Talk Is Cheap in Politics, But a Deep Voice Helps
Featured in The Wall Street Journal on November 3, 2007
Impressive biographies, fine policy positions. But do the candidates sound presidential?
Their vocal cords -- as much as the substance of their words -- could influence who becomes the next president, claim the people who study, measure, "focus-group" and coach the human voice.
"Voice matters -- it's what sells," says John Daly, a University of Texas communications professor who has written a book about persuasion. University of California at Los Angeles psychology professor Albert Mehrabian even claims to have quantified how important a voice is. When we are deciding whether we like the person delivering a message, tone of voice accounts for 38% of our opinion, body language for 55% and the actual words for just 7%, his studies suggest.
To gauge what the candidates' voices say about their appeal, The Wall Street Journal asked Washington voice coach Susan Miller of VoiceTrainer LLC to analyze the voices of seven Democrats and five Republicans by pitch, speed, and two measures of variability -- how loud and soft their voices are, and how high and low they go.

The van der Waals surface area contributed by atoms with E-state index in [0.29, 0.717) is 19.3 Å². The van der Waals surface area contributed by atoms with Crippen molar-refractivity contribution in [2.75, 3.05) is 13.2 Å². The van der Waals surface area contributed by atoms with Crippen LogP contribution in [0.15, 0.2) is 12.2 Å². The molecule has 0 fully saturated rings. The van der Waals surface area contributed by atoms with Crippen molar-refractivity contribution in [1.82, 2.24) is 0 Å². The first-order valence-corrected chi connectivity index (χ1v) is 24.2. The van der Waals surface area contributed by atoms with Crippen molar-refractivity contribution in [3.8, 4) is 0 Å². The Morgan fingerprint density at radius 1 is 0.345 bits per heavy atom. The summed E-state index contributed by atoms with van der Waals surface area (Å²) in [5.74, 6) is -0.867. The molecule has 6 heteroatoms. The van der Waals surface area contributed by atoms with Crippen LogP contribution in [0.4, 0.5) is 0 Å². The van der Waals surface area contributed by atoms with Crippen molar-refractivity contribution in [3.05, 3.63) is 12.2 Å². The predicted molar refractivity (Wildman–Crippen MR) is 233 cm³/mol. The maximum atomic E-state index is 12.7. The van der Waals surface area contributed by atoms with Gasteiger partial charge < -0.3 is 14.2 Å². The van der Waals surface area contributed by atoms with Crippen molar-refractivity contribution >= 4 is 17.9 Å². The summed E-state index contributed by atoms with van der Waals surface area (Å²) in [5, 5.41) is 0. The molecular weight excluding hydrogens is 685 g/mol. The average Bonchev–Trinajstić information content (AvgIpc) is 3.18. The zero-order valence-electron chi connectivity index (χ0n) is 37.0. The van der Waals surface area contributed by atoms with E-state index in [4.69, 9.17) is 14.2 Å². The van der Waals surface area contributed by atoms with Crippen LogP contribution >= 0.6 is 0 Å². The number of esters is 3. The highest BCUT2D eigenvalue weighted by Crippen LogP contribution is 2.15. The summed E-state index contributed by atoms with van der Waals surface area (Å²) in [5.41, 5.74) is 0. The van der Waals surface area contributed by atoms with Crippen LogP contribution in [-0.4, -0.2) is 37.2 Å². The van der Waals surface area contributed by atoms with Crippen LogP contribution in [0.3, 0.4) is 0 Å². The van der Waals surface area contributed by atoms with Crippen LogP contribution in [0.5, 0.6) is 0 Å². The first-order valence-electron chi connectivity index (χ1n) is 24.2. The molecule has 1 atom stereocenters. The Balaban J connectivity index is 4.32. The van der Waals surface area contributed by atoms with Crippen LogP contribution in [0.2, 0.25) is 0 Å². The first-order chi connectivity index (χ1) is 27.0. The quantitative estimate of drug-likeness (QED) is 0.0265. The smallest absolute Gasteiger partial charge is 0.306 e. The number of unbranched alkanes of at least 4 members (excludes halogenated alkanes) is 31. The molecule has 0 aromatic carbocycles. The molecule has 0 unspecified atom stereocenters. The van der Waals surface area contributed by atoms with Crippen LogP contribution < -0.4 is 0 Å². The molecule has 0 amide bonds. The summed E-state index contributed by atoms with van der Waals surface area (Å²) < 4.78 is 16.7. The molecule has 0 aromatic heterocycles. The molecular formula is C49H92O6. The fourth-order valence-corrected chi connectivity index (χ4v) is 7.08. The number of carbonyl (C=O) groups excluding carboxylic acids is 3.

Ms. Miller also toted up the "ums" and "ahs" in two 20-second samples of each candidate's voice. The samples were taken from a May 7 Republican debate and a July 24 Democratic debate. The samples for former television actor and Tennessee Sen. Fred Thompson were taken from the Sept. 5 speech in which he announced his candidacy.
The vocal-cord primary, like the campaign itself so far, is inconclusive. But our unscientific poll of Ms. Miller and other leading voice experts suggests:
Among the Republicans, former Massachusetts Gov. Mitt Romney's and television actor Thompson's baritones win on authority, but lose on energy.
On the Democratic side, New York Sen. Hillary Rodham Clinton's and Illinois Sen. Barack Obama's voices convey caring. But Mrs. Clinton can sound shrill and Mr. Obama can lack forcefulness.
The best voice "probably can't be determined," cautions Texas's Mr. Daly.
(Excerpt from Talk Is Cheap in Politics, But a Deep Voice Helps)